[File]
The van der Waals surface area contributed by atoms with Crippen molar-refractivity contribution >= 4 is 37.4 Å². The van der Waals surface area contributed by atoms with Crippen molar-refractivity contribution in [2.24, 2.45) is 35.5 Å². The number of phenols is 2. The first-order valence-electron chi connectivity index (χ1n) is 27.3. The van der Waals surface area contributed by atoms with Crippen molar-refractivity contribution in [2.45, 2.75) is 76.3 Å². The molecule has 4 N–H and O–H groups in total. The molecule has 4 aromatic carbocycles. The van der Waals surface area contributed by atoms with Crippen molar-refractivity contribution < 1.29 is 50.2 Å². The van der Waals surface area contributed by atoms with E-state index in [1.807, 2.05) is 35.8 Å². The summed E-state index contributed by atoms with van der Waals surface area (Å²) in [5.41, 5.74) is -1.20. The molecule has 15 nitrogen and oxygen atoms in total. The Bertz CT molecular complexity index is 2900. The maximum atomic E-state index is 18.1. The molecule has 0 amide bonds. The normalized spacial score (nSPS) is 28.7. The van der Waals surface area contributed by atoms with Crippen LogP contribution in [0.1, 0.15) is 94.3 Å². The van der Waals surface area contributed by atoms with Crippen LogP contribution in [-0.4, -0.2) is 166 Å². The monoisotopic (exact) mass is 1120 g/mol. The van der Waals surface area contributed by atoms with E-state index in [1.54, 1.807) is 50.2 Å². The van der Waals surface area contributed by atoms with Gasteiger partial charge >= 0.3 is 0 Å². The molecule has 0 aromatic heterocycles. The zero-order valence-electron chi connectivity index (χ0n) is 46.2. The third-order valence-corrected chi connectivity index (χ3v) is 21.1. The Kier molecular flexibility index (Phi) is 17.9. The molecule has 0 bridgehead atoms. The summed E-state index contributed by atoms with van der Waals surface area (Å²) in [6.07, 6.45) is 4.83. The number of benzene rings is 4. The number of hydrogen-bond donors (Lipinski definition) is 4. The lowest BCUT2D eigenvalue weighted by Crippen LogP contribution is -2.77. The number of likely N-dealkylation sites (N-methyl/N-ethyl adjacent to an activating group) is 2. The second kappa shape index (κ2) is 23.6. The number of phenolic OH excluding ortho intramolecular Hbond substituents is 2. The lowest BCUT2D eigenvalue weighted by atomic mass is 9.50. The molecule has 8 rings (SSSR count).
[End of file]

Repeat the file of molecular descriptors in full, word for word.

The van der Waals surface area contributed by atoms with Crippen molar-refractivity contribution >= 4 is 37.4 Å². The van der Waals surface area contributed by atoms with Crippen molar-refractivity contribution in [2.24, 2.45) is 35.5 Å². The number of phenols is 2. The first-order valence-electron chi connectivity index (χ1n) is 27.3. The van der Waals surface area contributed by atoms with Crippen molar-refractivity contribution in [2.45, 2.75) is 76.3 Å². The molecule has 4 N–H and O–H groups in total. The molecule has 4 aromatic carbocycles. The van der Waals surface area contributed by atoms with Crippen molar-refractivity contribution < 1.29 is 50.2 Å². The van der Waals surface area contributed by atoms with E-state index in [1.807, 2.05) is 35.8 Å². The summed E-state index contributed by atoms with van der Waals surface area (Å²) in [5.41, 5.74) is -1.20. The molecule has 15 nitrogen and oxygen atoms in total. The Bertz CT molecular complexity index is 2900. The maximum atomic E-state index is 18.1. The molecule has 0 amide bonds. The normalized spacial score (nSPS) is 28.7. The van der Waals surface area contributed by atoms with Crippen LogP contribution in [0.1, 0.15) is 94.3 Å². The van der Waals surface area contributed by atoms with Crippen LogP contribution in [-0.4, -0.2) is 166 Å². The monoisotopic (exact) mass is 1120 g/mol. The van der Waals surface area contributed by atoms with E-state index in [1.54, 1.807) is 50.2 Å². The van der Waals surface area contributed by atoms with Gasteiger partial charge >= 0.3 is 0 Å². The molecule has 0 aromatic heterocycles. The zero-order valence-electron chi connectivity index (χ0n) is 46.2. The third-order valence-corrected chi connectivity index (χ3v) is 21.1. The Kier molecular flexibility index (Phi) is 17.9. The molecule has 0 bridgehead atoms. The summed E-state index contributed by atoms with van der Waals surface area (Å²) in [6.07, 6.45) is 4.83. The number of benzene rings is 4. The number of hydrogen-bond donors (Lipinski definition) is 4. The lowest BCUT2D eigenvalue weighted by Crippen LogP contribution is -2.77. The number of likely N-dealkylation sites (N-methyl/N-ethyl adjacent to an activating group) is 2. The second kappa shape index (κ2) is 23.6. The number of phenolic OH excluding ortho intramolecular Hbond substituents is 2. The lowest BCUT2D eigenvalue weighted by atomic mass is 9.50. The molecule has 8 rings (SSSR count).